Also, most insects are just eaten fried, which is good for beer snacks but not really for meals. We want the recipe book to help create more of a market for farmed products. What I really want is to encourage supermarkets to stock farmed insect products. If consumers have interest, supermarket shelf space will happen, then the market will do its thing and encourage the farming sector like any farmed product.
What type of recipes and insects are featured in the book?
There are crickets of course, water beetles, red palm weevil larvae, silkworm larvae, ants, bamboo worms etc. You can’t buy any of these in supermarkets yet, but you can buy them off the internet! E-commerce via Facebook has exploded with internet penetration in Myanmar; and you can also buy insects in local markets. My favourite dishes are the Red Ant Spaghetti and the Twin Poe salad.
How much interest is there in insect farming in Myanmar?
Myanmar is far behind its neighbour Thailand. There are supposedly more than 20,000 cricket farms in Thailand; I’d be surprised if there were more than 100 in Myanmar. But many people from Myanmar migrate to work in Thailand and many work in cricket farms. Then they bring back their experience. There is a huge amount of activity online: some of the Myanmar language insect farming Facebook groups have nearly 5,000 members. In the last month, I posted three manuals on how to farm Black Soldier Fly (for feed) and they were downloaded nearly 500 times…
Test Corner: Cricket Burger
Last week, I made cricket burgers. And I did not like them. Worse, my little-boy-who-eats-everything didn’t like them either, which is a new low (the only thing he has not liked in his three years of existence is mushrooms). My husband and daughter ate theirs but didn’t exactly rave about them.
The main issue for me was the flavour. Despite the relatively small quantity of cricket powder per burger (see recipe below), cricket was all I could taste. It vaguely reminded me of liver, which I absolutely hated as a child. It’s not the first time I have disliked food containing crickets, but I have also enjoyed some, so I’ve been trying to work out what went wrong.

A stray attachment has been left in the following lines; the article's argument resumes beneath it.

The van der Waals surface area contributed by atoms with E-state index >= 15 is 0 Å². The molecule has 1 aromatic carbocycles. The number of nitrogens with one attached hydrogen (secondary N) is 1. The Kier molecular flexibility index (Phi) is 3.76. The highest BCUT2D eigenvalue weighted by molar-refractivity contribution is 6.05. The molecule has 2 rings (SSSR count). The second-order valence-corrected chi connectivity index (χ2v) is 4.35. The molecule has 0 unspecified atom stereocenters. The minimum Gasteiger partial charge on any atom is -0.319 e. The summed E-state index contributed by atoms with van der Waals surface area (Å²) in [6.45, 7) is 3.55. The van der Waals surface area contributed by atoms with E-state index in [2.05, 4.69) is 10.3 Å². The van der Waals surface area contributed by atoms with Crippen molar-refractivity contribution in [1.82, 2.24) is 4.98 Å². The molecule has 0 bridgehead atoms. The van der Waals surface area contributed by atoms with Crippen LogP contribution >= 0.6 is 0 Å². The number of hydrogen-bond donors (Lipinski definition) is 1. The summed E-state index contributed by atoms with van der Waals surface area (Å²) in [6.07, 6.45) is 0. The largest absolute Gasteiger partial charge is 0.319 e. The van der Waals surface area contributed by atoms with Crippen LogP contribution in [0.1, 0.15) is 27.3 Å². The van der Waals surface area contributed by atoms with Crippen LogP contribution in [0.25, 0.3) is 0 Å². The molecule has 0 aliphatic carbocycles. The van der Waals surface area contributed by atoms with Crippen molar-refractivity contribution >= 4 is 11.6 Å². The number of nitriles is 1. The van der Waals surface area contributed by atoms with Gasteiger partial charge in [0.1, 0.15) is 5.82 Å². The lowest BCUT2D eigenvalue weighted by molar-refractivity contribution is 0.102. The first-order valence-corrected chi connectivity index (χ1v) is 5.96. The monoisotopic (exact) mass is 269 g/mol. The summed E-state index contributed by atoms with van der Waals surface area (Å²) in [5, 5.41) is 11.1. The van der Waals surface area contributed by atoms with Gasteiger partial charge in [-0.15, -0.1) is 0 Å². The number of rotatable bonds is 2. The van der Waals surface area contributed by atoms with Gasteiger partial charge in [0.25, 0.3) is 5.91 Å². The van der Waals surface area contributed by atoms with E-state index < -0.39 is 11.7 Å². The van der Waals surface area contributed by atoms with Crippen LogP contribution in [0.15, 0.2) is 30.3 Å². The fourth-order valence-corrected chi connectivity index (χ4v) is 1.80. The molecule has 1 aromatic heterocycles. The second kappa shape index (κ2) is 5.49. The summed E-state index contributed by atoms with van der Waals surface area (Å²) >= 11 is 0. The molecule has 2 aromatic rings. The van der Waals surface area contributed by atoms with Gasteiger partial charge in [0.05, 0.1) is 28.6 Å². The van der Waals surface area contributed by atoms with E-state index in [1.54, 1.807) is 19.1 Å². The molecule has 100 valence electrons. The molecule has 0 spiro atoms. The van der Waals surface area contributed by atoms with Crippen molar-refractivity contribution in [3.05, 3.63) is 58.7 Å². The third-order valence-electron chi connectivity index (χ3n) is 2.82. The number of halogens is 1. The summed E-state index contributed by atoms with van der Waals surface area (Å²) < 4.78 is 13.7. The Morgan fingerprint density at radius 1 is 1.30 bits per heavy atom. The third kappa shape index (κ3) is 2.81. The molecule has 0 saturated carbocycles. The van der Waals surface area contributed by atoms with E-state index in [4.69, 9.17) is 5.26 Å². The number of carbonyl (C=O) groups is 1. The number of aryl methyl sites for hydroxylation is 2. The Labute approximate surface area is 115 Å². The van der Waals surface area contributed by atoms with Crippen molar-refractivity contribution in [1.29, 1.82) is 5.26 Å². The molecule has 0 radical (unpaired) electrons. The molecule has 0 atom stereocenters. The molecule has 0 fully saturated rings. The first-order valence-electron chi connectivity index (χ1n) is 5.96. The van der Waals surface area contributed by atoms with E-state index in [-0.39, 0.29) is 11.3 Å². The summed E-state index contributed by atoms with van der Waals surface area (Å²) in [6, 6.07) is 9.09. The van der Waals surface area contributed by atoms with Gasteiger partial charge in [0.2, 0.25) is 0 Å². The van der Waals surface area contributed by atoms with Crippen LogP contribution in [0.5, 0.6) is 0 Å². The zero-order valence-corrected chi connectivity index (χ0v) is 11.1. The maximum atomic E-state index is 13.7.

First, it could well be that I put too much cricket powder in the recipe. Second, I used cricket powder rather than whole crickets blitzed in the food processor, which may have impacted flavour. And third, how you use the powder matters: I cooked it with the burgers, but I used it raw to make blissballs, which I (and little-boy-who-eats-everything, phew!) really liked (recipe in a fortnight). And finally, and most importantly, taste is subjective. I should add that the recipe is from the very trusted Horizon Insects, so give it a go, and let me know how you got on.
Recipe for 1 burger:
1 flat tablespoon of coarsely ground crickets [food processor]
2 heaped tablespoons of black beans
1.5 heaped tablespoon of chickpea [Gram] flour
1 heaped tablespoon of ground carrots [food processor]
1 flat tablespoon of finely chopped onion [food processor]
1 flat tablespoon of porridge oats
Plenty of fresh coriander [food processor]
1/3 of a teaspoon mixed spice of your choice (if your spice is not salty, do not forget to also add salt)
1/4 egg whisked
Mash the beans and mix with the other ingredients, except the egg. Slowly add enough egg to make the burger mix stick together into a patty.
Cook both sides in a lightly greased non-stick frying pan.
Hi, I’m Emilie Filou, a freelance journalist. I specialise in business and sustainability issues and have a long-standing interest in Africa. If you liked Buzzing, please share with friends and colleagues, or buy me a coffee. My funky cricket avatar was designed by Sheila Lukeni.